Think of comedy, especially slapstick, where the audience knows that a character is hiding in a cupboard, but the new entrants to the room have no idea.  Or TV drama. Think of the character Hank in Breaking Bad, who was deprived of the truth of the identity of his criminal target Heisenberg.  And the devastating sympathy we felt for him all along, despite him being a nob. 

My favourite use of dramatic irony in La Bete Humaine is with Monsieur Denizet, the examining magistrate of the Grandmorin who is summonsing witnesses to his chamber to discover the murderers. 

Denise considers himself a shrewd detective.

He was “exultant that he alone had a nose sufficiently keen to sniff out the actual murderer.  He summons many witnesses to his chamber. While the visitors bring him a collection of truths, fables and lies, he still sticks to his unoriginal premise that the Roubaud’s had murdered Grandmorin for his property.

After hearing from Grandmorin’s sister about his proclivities for a kiss and fondle with youngers, he still doesn’t allow his genius brain to veer from the theory of murder for the property. 

What levels of truth or self-awareness can you hold back from your characters for devastating impact or even comedic impact.

No one in the story has complete self-awareness, and perhaps that’s one of Zola’s points? When we lack this self-awareness, we descend into the human beast; whether you’re sleazy Grandmorin or helpless Severine. 

Asking Big Questions

Zola lends the method of willful murder to many characters in La Bete Humaine: Jacques, Roubaud, Severine, Flore, Misard – they all respond to their baser desires with murder – Flore turning into the terrifying beast of all when she orchestrates the crash of the Friday morning express to Paris – creating bloody carnage but failing to kill the two she had set her sights on.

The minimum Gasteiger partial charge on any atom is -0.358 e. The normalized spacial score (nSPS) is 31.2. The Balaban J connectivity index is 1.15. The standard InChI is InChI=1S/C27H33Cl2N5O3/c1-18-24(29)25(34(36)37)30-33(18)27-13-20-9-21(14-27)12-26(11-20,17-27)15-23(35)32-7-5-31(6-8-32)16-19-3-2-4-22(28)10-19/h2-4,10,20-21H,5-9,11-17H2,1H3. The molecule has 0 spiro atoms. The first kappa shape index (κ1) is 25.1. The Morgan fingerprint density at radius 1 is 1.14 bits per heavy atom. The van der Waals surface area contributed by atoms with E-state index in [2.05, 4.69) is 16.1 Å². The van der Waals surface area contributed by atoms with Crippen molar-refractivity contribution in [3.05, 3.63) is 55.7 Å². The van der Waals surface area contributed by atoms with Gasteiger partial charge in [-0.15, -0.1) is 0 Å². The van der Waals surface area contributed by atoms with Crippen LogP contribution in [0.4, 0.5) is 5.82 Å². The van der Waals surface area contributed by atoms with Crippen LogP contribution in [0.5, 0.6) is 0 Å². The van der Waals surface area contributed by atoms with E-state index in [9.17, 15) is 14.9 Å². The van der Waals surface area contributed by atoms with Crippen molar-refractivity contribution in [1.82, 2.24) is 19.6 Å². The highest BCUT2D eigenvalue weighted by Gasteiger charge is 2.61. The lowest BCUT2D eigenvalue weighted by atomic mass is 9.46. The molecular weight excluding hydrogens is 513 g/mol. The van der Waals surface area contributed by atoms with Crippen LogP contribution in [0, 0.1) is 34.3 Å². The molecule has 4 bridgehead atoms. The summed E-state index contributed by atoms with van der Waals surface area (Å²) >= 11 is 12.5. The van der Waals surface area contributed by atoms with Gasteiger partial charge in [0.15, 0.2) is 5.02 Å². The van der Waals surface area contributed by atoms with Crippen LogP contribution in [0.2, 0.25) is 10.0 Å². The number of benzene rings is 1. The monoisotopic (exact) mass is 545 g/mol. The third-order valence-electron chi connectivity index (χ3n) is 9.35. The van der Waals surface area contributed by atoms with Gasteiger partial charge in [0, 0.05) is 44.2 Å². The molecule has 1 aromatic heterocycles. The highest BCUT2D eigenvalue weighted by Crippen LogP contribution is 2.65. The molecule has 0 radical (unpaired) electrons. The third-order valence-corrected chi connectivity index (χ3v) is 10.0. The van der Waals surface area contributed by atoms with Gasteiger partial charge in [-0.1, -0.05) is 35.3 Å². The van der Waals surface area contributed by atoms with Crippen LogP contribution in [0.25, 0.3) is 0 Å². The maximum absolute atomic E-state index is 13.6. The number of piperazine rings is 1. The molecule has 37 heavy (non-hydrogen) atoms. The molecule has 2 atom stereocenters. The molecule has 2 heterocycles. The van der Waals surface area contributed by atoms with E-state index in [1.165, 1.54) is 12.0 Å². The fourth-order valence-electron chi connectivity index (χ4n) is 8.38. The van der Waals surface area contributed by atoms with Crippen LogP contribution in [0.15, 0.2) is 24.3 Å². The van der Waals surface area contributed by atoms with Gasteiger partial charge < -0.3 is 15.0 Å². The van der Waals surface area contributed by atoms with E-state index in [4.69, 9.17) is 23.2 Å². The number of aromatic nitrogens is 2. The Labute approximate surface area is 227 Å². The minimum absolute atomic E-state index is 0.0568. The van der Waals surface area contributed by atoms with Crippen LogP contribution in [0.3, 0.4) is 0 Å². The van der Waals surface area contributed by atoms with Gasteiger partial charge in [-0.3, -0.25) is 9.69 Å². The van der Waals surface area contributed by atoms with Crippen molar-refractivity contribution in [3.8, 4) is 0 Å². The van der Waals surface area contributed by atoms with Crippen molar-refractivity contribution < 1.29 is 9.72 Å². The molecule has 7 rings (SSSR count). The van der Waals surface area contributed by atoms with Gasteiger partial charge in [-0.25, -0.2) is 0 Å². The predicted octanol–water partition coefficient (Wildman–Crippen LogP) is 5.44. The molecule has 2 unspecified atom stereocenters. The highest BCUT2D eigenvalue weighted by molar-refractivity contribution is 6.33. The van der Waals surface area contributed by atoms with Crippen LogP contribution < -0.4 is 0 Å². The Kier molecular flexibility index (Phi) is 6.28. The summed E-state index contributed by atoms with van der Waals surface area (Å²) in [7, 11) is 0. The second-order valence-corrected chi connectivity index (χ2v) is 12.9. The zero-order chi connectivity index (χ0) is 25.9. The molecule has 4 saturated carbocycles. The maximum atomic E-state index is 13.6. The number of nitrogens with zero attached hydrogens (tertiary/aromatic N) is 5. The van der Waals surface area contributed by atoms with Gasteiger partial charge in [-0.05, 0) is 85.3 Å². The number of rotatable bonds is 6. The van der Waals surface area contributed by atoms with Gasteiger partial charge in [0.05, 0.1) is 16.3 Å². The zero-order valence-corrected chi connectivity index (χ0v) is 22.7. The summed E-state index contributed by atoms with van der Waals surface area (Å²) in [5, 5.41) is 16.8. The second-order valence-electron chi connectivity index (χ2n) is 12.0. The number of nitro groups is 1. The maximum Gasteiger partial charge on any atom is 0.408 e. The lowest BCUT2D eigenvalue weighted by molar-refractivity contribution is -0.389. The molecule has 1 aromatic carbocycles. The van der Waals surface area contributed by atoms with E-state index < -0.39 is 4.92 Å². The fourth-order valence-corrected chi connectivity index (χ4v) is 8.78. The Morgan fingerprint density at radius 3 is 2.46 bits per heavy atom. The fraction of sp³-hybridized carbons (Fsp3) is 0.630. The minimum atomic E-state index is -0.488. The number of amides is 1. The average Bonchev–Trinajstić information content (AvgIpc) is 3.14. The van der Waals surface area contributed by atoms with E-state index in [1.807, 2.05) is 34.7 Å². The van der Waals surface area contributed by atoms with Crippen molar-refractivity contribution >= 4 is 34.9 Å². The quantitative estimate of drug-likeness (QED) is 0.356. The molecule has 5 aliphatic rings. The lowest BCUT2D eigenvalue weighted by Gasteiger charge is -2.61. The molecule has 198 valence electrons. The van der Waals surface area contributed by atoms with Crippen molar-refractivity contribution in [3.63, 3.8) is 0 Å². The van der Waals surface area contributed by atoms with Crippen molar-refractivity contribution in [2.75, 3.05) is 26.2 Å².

Is this a signal from Zola about the futility of violence to solve problems?

Likewise, can we turn to the pillars of government for truth, justice or understanding of the plights of ordinary people? This question is just as relevant today.

Without bashing your readers over the head with ‘big questions,’ can you find one that you, the writer, are trying to explore yourself? 

Zola’s insistence on the quest for truth didn’t end with his novel writing.  In 1898 he made the brave move of penning a letter to the Emperor of France as a front-page letter in a left-wing newspaper about the Dreyfus Trial and Conviction. 

So shall I dare? Dare to tell the truth, as I have pledged to say to it, in total, since the normal channels of justice have failed to do so.  

He fled to England on the advice of his publisher after being convicted of Libel and had to wait out his time across the channel, missing his friends and good food. 

Maybe today, we would call this personal branding, conveying the beliefs that you write about in your action.

La Bete Humaine has highlighted the effectiveness of specific writerly tools of the trade to craft the reader experience and is also a reminder of the writer’s power through their stories to re-imagine and examine the world around them.

Thanks for reading.